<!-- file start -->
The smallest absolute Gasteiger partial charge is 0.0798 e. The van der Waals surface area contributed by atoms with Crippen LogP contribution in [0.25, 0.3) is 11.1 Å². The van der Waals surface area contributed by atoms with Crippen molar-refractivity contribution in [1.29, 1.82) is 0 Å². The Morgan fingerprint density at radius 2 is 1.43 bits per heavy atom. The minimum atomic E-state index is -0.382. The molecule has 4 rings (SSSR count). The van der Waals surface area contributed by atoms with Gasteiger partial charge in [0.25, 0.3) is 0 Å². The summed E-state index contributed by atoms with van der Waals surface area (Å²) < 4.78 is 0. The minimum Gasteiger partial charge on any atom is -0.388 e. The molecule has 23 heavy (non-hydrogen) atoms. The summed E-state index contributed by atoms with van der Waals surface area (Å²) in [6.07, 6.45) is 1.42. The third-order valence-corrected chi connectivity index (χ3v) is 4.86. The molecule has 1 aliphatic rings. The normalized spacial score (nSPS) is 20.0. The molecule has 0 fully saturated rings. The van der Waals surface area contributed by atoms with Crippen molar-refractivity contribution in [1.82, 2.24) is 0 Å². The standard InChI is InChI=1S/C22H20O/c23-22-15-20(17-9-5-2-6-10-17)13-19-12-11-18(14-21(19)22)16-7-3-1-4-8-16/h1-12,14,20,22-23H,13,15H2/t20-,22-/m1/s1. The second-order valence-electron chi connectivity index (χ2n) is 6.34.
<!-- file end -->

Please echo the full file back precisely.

The smallest absolute Gasteiger partial charge is 0.0798 e. The van der Waals surface area contributed by atoms with Crippen LogP contribution in [0.25, 0.3) is 11.1 Å². The van der Waals surface area contributed by atoms with Crippen molar-refractivity contribution in [1.29, 1.82) is 0 Å². The Morgan fingerprint density at radius 2 is 1.43 bits per heavy atom. The minimum atomic E-state index is -0.382. The molecule has 4 rings (SSSR count). The van der Waals surface area contributed by atoms with Gasteiger partial charge in [0.25, 0.3) is 0 Å². The summed E-state index contributed by atoms with van der Waals surface area (Å²) < 4.78 is 0. The minimum Gasteiger partial charge on any atom is -0.388 e. The molecule has 23 heavy (non-hydrogen) atoms. The summed E-state index contributed by atoms with van der Waals surface area (Å²) in [6.07, 6.45) is 1.42. The third-order valence-corrected chi connectivity index (χ3v) is 4.86. The molecule has 1 aliphatic rings. The normalized spacial score (nSPS) is 20.0. The molecule has 0 fully saturated rings. The van der Waals surface area contributed by atoms with Crippen molar-refractivity contribution in [1.82, 2.24) is 0 Å². The standard InChI is InChI=1S/C22H20O/c23-22-15-20(17-9-5-2-6-10-17)13-19-12-11-18(14-21(19)22)16-7-3-1-4-8-16/h1-12,14,20,22-23H,13,15H2/t20-,22-/m1/s1. The second-order valence-electron chi connectivity index (χ2n) is 6.34.